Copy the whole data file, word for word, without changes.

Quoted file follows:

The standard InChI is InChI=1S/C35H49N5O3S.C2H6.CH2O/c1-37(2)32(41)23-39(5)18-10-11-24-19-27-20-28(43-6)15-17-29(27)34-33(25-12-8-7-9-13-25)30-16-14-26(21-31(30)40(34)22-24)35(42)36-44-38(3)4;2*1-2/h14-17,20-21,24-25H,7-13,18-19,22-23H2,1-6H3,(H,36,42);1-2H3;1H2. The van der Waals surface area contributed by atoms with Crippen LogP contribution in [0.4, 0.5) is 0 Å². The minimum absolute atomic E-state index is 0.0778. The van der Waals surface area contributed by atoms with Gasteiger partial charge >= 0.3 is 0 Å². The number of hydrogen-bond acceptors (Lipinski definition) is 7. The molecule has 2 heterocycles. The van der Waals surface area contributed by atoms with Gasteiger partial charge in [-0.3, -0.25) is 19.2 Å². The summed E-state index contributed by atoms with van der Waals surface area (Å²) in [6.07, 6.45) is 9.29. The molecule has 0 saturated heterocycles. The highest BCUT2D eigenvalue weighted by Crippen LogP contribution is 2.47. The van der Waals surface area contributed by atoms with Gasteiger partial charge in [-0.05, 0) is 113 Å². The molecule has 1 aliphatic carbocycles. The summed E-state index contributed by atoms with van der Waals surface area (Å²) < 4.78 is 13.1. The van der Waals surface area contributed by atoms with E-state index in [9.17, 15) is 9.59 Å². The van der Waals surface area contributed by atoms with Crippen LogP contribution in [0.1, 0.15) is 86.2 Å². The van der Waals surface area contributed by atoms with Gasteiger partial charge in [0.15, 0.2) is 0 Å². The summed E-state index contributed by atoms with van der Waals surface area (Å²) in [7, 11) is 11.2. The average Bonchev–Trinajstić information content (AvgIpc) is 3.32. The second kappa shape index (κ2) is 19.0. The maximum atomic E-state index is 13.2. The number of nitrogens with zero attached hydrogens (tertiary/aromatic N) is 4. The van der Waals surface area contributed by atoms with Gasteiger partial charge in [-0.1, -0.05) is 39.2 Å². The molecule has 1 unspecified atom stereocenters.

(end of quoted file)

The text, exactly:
The standard InChI is InChI=1S/C35H49N5O3S.C2H6.CH2O/c1-37(2)32(41)23-39(5)18-10-11-24-19-27-20-28(43-6)15-17-29(27)34-33(25-12-8-7-9-13-25)30-16-14-26(21-31(30)40(34)22-24)35(42)36-44-38(3)4;2*1-2/h14-17,20-21,24-25H,7-13,18-19,22-23H2,1-6H3,(H,36,42);1-2H3;1H2. The van der Waals surface area contributed by atoms with Crippen LogP contribution in [0.4, 0.5) is 0 Å². The minimum absolute atomic E-state index is 0.0778. The van der Waals surface area contributed by atoms with Gasteiger partial charge >= 0.3 is 0 Å². The number of hydrogen-bond acceptors (Lipinski definition) is 7. The molecule has 2 heterocycles. The van der Waals surface area contributed by atoms with Gasteiger partial charge in [-0.3, -0.25) is 19.2 Å². The summed E-state index contributed by atoms with van der Waals surface area (Å²) in [6.07, 6.45) is 9.29. The molecule has 0 saturated heterocycles. The highest BCUT2D eigenvalue weighted by Crippen LogP contribution is 2.47. The van der Waals surface area contributed by atoms with Gasteiger partial charge in [-0.05, 0) is 113 Å². The molecule has 1 aliphatic carbocycles. The summed E-state index contributed by atoms with van der Waals surface area (Å²) < 4.78 is 13.1. The van der Waals surface area contributed by atoms with E-state index in [9.17, 15) is 9.59 Å². The van der Waals surface area contributed by atoms with Crippen LogP contribution in [0.1, 0.15) is 86.2 Å². The van der Waals surface area contributed by atoms with Gasteiger partial charge in [0.15, 0.2) is 0 Å². The summed E-state index contributed by atoms with van der Waals surface area (Å²) in [7, 11) is 11.2. The average Bonchev–Trinajstić information content (AvgIpc) is 3.32. The second kappa shape index (κ2) is 19.0. The maximum atomic E-state index is 13.2. The number of nitrogens with zero attached hydrogens (tertiary/aromatic N) is 4. The van der Waals surface area contributed by atoms with Gasteiger partial charge in [-0.1, -0.05) is 39.2 Å². The molecule has 1 unspecified atom stereocenters.